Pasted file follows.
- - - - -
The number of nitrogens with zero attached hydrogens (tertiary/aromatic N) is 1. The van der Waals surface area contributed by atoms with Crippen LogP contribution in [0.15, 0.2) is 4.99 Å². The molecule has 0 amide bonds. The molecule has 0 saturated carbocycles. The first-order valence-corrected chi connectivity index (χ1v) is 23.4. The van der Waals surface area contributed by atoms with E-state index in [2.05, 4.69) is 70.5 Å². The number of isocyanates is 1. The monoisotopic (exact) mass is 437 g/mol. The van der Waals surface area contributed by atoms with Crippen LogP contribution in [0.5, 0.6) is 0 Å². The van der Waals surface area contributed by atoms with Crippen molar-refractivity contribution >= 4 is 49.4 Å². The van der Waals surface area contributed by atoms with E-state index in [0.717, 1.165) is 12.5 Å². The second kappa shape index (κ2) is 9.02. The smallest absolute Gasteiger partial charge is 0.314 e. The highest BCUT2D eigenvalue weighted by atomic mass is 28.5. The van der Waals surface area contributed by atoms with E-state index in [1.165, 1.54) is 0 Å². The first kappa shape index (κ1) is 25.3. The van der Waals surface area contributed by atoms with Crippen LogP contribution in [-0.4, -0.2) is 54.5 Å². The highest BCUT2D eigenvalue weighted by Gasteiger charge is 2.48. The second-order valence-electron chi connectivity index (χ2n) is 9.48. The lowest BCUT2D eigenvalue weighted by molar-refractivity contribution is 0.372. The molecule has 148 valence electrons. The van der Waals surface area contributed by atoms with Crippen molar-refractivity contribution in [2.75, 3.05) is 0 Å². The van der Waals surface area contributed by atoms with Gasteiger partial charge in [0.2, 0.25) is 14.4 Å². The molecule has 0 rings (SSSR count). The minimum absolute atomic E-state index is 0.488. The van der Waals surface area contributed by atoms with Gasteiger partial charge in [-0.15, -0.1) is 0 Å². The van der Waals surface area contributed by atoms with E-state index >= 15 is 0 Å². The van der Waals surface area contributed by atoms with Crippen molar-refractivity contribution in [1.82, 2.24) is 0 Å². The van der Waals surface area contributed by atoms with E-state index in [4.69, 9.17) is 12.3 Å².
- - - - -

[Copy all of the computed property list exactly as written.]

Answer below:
The number of nitrogens with zero attached hydrogens (tertiary/aromatic N) is 1. The van der Waals surface area contributed by atoms with Crippen LogP contribution in [0.15, 0.2) is 4.99 Å². The molecule has 0 amide bonds. The molecule has 0 saturated carbocycles. The first-order valence-corrected chi connectivity index (χ1v) is 23.4. The van der Waals surface area contributed by atoms with E-state index in [2.05, 4.69) is 70.5 Å². The number of isocyanates is 1. The monoisotopic (exact) mass is 437 g/mol. The van der Waals surface area contributed by atoms with Crippen LogP contribution in [0.5, 0.6) is 0 Å². The van der Waals surface area contributed by atoms with Crippen molar-refractivity contribution >= 4 is 49.4 Å². The van der Waals surface area contributed by atoms with E-state index in [0.717, 1.165) is 12.5 Å². The second kappa shape index (κ2) is 9.02. The smallest absolute Gasteiger partial charge is 0.314 e. The highest BCUT2D eigenvalue weighted by atomic mass is 28.5. The van der Waals surface area contributed by atoms with E-state index in [1.165, 1.54) is 0 Å². The first kappa shape index (κ1) is 25.3. The van der Waals surface area contributed by atoms with Crippen LogP contribution in [-0.4, -0.2) is 54.5 Å². The highest BCUT2D eigenvalue weighted by Gasteiger charge is 2.48. The second-order valence-electron chi connectivity index (χ2n) is 9.48. The lowest BCUT2D eigenvalue weighted by molar-refractivity contribution is 0.372. The molecule has 148 valence electrons. The van der Waals surface area contributed by atoms with Crippen molar-refractivity contribution in [2.75, 3.05) is 0 Å². The van der Waals surface area contributed by atoms with Gasteiger partial charge in [0.2, 0.25) is 14.4 Å². The molecule has 0 rings (SSSR count). The minimum absolute atomic E-state index is 0.488. The van der Waals surface area contributed by atoms with Gasteiger partial charge in [-0.15, -0.1) is 0 Å². The van der Waals surface area contributed by atoms with E-state index >= 15 is 0 Å². The van der Waals surface area contributed by atoms with Crippen molar-refractivity contribution in [1.82, 2.24) is 0 Å². The van der Waals surface area contributed by atoms with E-state index in [4.69, 9.17) is 12.3 Å².